Lawyers for Kerry Max Cook want court to protect crucial evidence

SMITH COUNTY (TYLER MORNING TELEGRAPH) - Attorneys for a man accused in a decades-old murder case argued this morning in the 12th Texas Court of Appeals that although it is important for evidence in their client's case to be tested; they want to make sure that it is properly preserved before tests are performed.

Marc McPeak, an attorney for Kerry Max Cook, also told the three Court of Appeals justices that former Smith County Judge Cynthia Kent should not have been the one to transfer the Cook case to the Smith County 114th District Court from the 241st District Court in 2003, and instead should have referred the case to Administrative Judge John Ovard to re-assign.
"When Judge Jack Skeen Jr. took office, Judge Kent ordered transfer of all cases he had prosecuted out of his court," said Cook attorney Gary Udashen after the hearing this morning. Judge Ovard should have been the one to make that decision, Udashen said.

Cook was arrested in the 1977 homicide of Linda Jo Edwards, and has been free since 1998. He was 19 years old at the time of the arrest, according to his website. Police found Ms. Edwards' body June 10, 1977, in her apartment on Old Bullard Road. She was beaten in the head with a plaster statue, stabbed in the throat, chest and back more than 25 times and sexually mutilated.

After initially being convicted of capital murder and placed on death row in 1978, his case was overturned in 1989 because a psychologist had not read Cook his Miranda Rights, thus rendering all information in the psychological interview useless.

Cook was not freed because he remained under indictment of capital murder.

Judge Jack Skeen Jr., who was the Smith County district attorney at that time, tried twice more to convict Cook for Ms. Edwards' murder.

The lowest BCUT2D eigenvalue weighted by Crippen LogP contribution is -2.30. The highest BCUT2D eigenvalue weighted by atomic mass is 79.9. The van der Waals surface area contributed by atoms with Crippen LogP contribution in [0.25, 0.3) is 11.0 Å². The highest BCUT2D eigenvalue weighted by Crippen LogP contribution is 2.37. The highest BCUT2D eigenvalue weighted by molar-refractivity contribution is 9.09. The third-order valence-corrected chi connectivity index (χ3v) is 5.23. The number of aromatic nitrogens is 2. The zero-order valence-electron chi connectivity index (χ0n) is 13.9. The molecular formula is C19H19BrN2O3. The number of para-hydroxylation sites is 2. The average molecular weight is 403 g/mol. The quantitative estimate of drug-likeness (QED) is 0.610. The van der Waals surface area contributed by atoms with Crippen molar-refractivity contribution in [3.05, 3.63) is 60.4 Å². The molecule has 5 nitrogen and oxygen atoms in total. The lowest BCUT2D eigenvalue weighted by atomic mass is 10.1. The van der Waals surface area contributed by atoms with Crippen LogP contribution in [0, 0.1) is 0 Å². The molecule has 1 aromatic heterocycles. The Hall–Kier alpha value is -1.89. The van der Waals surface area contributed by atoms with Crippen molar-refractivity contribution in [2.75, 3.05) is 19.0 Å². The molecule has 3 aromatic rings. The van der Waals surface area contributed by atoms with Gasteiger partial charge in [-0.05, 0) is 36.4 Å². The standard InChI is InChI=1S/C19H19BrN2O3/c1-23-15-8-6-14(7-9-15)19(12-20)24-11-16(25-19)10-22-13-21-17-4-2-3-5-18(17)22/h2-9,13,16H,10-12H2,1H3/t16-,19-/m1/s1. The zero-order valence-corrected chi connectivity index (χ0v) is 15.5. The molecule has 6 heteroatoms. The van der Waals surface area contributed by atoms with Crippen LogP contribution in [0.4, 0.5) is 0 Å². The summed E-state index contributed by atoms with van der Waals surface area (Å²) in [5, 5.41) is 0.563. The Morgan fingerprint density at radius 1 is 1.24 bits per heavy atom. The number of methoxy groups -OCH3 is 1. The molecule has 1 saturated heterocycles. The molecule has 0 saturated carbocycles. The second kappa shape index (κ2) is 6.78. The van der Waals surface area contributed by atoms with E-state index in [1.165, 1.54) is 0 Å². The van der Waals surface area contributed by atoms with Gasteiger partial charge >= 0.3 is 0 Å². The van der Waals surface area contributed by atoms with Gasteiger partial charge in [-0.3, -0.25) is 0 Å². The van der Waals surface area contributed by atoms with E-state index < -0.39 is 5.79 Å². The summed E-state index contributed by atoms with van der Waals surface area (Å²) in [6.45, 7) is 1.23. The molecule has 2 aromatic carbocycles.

In 1992, Smith County tried the case, but the jury ended deadlocked, so the case stalled. In 1994, Cook was found guilty of capital murder when the state used the testimony of a male witness who had died.

The male witness, who lived in the same apartment complex as Ms. Edwards, said he had an encounter with Cook the night of the murder, according to court documents.

In 1998, as Smith County was moving forward with a fourth trial, Skeen offered Cook a deal that would convict the man of murder but would not require Cook to admit he killed the woman.

In exchange for his plea of no contest, Cook was convicted of murder but sentenced to the time he already served. He was then a free man.

But his attorneys, Marc McPeak and Gary Udashen, say a cloud has hung over their client, and they now want him exonerated. They said in a February filing that additional biological evidence found in Ms. Edwards' underwear matched the DNA profile of a married man with whom she was having an affair at the time of her death.


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